US Department official Neil Joeck discussed America's new relationship
with South Asian countries following 9-11.
"After September 11 significant changes occurred in some of our
policies. Initially, we were very appreciative of the very strong and
unstinting support shown by New Delhi for the US operation 'Enduring Freedom'
to respond to the attacks organized by al Qaeda against the World Trade
Centers and the pentagon, and to support us in our efforts in Afghanistan.
At the same time, as time went on, we strongly voiced our opposition and
concern about the terrorist attacks against India itself, specifically
on October 1st when the Srinigar state assembly was attacked and then
again on December 13th when the Indian parliament was attacked. That said,
we discouraged India and did not agree necessarily with India's approach
to seeking to resolve its problem with terrorism through conflict. The
US-Afghanistan problem we saw as quite different than the India-Pakistan
relationship and therefore have been engaged with India in seeking other
means to solve India's problem with terrorism than through conflict with
"With respect to Pakistan, policy changed significantly. Again,
Pakistan, after a week's time, voiced full support for operation 'Enduring
Freedom'. The president of Pakistan eliminated his chief of the Inter-services
Intelligence Directorate. He changed his policy, did a 180-degree change
with respect to Pakistani support of the Taliban. We very much endorsed
president Musharraf's rejection of supporting terrorism regardless of
where it emanated from. He banned Jaish Mohammed, he banned Lakshar-e-Taiba,
arrested over 2000 of their adherents, froze their accounts and, in general,
took significant steps to change Pakistan's support for those organizations.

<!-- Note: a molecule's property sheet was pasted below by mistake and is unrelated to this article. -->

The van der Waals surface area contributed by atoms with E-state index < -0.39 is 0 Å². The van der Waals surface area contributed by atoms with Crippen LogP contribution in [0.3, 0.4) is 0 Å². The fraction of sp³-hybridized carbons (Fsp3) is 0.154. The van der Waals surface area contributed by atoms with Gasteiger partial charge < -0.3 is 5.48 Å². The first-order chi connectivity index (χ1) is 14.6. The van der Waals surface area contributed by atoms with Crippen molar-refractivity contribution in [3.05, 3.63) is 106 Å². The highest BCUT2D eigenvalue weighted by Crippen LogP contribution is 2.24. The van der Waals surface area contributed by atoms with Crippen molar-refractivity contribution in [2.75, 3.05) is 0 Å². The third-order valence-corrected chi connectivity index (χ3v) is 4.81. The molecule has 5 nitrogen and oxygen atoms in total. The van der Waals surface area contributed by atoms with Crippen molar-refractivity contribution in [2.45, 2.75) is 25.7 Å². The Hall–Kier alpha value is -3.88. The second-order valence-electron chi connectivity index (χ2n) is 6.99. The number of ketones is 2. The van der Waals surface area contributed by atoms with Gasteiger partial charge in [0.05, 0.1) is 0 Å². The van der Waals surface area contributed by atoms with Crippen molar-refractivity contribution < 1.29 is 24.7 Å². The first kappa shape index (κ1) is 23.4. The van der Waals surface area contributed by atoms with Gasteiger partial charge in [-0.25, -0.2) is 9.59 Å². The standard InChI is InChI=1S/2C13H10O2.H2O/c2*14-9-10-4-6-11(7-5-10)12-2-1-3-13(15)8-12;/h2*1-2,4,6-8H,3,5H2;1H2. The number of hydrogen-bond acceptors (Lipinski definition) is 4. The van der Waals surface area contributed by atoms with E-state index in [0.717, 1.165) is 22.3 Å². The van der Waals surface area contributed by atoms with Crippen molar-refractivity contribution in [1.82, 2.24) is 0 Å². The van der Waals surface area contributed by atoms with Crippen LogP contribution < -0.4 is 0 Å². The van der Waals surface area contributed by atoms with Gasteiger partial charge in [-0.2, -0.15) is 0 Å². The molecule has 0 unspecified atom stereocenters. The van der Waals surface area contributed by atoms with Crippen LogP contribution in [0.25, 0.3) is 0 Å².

We also took particular note and appreciated the speech he gave on January
12th where he challenged the Islamic world as well as the people of Pakistan
to refocus jihad, not to let the idea of jihad within Islam be hijacked
by terrorists and murderers such as al Qaeda but rather to refocus jihad
toward fighting illiteracy, toward fighting poverty, toward social reformation.
At the same time, he said he would not support infiltration across the
line of control and we look forward to full implementation of that policy."
"Regarding Kashmir we are very concerned after the December 13 attack
of the buildup of forces between India and Pakistan. Again, I would stress
the importance of president Musharraf's speech of January 13th in support
of a peaceful resolution of this and an end infiltration across the line
of control. In that regard, we have seen some encouraging signs regarding
the diminishing of infiltration and the lessening of violence and we encourage,
as we have before, that both sides to engage in dialogue. The threat of
nuclear exchange connected with this is of particular concern and draws
our attention all the more."Columbia Professor Saeed Shafqat argued
that political and economic reform in Pakistan is underway. And though
religious radicalism will be hardest to tackle, he said there is reason
"Will Pakistan be able to bring about the kind of changes which
internally it has been asked to and externally it has being suggested
to? That's the kind of challenge that one is really confronted with.
"If one is looking at the religious part of it then one has to see to what degree they will be able to really manage this. As I see it, in all probability there will be considerable tension within the country on this. Nevertheless, in countries like Pakistan public protest somehow or the other does not really influence much as far as the policy process is concerned. But if the policy is able to convince the public that it is in a position to redirect itself, that it is in a position to consistently make a case for this then you will begin to see some changes taking place."